Evidence has shown that if a group of ten men or women had their photographs digitally averaged out and combined into one singular image, participants in the study consistently ranked the combined image as more attractive. Interestingly, the more people they average out, the more attractive the composite image became. There have been dozens of studies into this, though perhaps the most famous one averaged out the faces of dozens of serial killers with results consistent to those mentioned above.
Why does this happen? Again, we don’t know for sure, but this combining process probably smooths out characteristics that we would normally call ‘imperfections’ in someone’s face. Things such as face shape, blemishes, skin texture, wrinkles, redness, and asymmetry get averaged out of the picture, to create a thoroughly ‘average’ composite face that we find more attractive than any of the individual faces making it up.
Because the composite face naturally becomes more symmetrical and, for lack of a better word, ‘generic’, it’s thought that some biological function, like the ones mentioned above, makes us naturally inclined towards the most average face possible. This has been observed across numerous countries including the US, UK, Australia, Japan and even in traditional hunter-gather groups in Africa.
While merging people’s faces in computer software can provide a great deal of insight into the immediate effects of averaging on the human mind, the process in the real world is much different. The only way to ‘combine’ people here is — you guessed it — through passing our genes to our children. Naturally, half of the genes from one parent and half from the other creates a kind of real-world replication of the process of averaging.
In other words, your parents averaged out their genetic material when they had you, creating a person who is more than likely slightly more symmetrical than they are — which the human mind will typically perceive as more attractive. If you have children, the same thing will happen. And so on.
It could, however, be many generations before a photo of someone today and their descendent ten generations down the line look starkly more or less attractive in their symmetrical averageness.
There are many other interesting facets to these theories too. For instance, women tend to get more ‘attractive’ generationally than men do. This could be because attractive women have more children, and a higher percentage of those children tend to be female, which in turn perpetuates the trend. Once again, the reasons for this aren’t fully understood, but it may go some way to explain why your ‘average’ man and woman do seem to increase in ‘attractiveness’ equally when averaged out.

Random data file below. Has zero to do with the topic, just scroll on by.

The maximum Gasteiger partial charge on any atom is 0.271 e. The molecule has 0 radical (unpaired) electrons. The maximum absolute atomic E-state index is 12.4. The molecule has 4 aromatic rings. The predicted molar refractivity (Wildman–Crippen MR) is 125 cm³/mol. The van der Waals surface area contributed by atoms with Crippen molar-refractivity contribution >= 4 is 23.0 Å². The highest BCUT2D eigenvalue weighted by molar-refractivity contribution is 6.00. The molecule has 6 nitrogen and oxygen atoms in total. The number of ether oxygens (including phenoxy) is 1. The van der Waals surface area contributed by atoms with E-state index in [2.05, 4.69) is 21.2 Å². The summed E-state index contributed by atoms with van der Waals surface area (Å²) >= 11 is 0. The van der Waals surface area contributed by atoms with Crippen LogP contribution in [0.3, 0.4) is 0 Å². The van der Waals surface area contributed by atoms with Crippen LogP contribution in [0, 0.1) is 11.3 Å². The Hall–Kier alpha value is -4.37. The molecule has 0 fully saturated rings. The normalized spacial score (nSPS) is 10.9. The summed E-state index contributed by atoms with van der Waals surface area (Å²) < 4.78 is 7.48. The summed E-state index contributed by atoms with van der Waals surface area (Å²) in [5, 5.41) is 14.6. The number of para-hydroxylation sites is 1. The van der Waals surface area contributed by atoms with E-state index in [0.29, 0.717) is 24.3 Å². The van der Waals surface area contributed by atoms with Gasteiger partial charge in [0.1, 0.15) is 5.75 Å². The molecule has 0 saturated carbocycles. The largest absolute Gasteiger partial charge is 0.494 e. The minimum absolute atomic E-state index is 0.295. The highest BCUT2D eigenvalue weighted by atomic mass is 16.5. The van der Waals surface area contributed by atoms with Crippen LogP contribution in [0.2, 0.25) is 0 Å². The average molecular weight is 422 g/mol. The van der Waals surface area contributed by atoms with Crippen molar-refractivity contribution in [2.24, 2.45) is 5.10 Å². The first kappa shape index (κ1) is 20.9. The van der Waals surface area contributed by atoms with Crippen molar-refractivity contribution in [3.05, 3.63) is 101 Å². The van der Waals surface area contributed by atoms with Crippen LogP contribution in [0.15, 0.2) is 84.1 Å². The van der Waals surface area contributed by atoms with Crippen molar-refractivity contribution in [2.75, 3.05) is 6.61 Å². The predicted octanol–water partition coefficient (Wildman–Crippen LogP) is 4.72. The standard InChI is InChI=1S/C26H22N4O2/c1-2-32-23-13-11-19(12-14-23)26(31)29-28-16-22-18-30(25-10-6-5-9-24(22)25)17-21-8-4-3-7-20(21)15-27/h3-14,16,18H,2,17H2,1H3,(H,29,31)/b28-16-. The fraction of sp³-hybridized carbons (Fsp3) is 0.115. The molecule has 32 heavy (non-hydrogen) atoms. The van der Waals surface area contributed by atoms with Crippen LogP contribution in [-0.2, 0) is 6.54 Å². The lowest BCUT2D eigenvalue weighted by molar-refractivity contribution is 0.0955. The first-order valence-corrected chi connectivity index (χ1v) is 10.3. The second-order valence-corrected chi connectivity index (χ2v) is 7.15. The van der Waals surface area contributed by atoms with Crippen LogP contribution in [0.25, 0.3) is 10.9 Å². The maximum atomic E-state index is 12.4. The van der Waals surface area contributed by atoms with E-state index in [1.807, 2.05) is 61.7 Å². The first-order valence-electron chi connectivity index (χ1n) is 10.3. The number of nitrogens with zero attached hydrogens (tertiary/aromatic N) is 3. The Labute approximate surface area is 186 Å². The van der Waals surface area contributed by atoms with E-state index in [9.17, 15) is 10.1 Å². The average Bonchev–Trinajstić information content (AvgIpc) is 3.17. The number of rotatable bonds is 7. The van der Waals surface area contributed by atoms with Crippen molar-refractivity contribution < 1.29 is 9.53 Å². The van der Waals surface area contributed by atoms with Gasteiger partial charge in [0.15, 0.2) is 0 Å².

Today, technology and plastic surgery are being used to reach for the most ideal standard. Our eyes can no longer reliably assess a person in the same way they once could, since any perceived imperfection can be corrected digitally or filtered out with technology. Plastic surgery takes this concept one step further, correcting imperfections but separating us from our genes.
It’s no wonder that since the rise of filters, technology, and plastic surgery, people — men too, but especially women — are held to an almost inhuman standard. This goes far beyond the averageness demanded by our genes and more akin to the ideal form of Classical Greek sculpture, which even the Ancient Greeks believed was unattainable for mortals.
Ultimately, then, beauty is a complex and subjective topic. While genetics may inform our decisions, they don’t dictate them. What’s beautiful to one person, may not be to another and, in our technologically evolving world, a dependence on ‘symmetry through genes’ and averageness may become a thing of the past.
I do, however, find it oddly comforting that, in a universe filled with chaos and entropy, many living creatures move towards a perceived ideal and a uniform identity.
Life, through whatever means, seeks the ideal form of itself.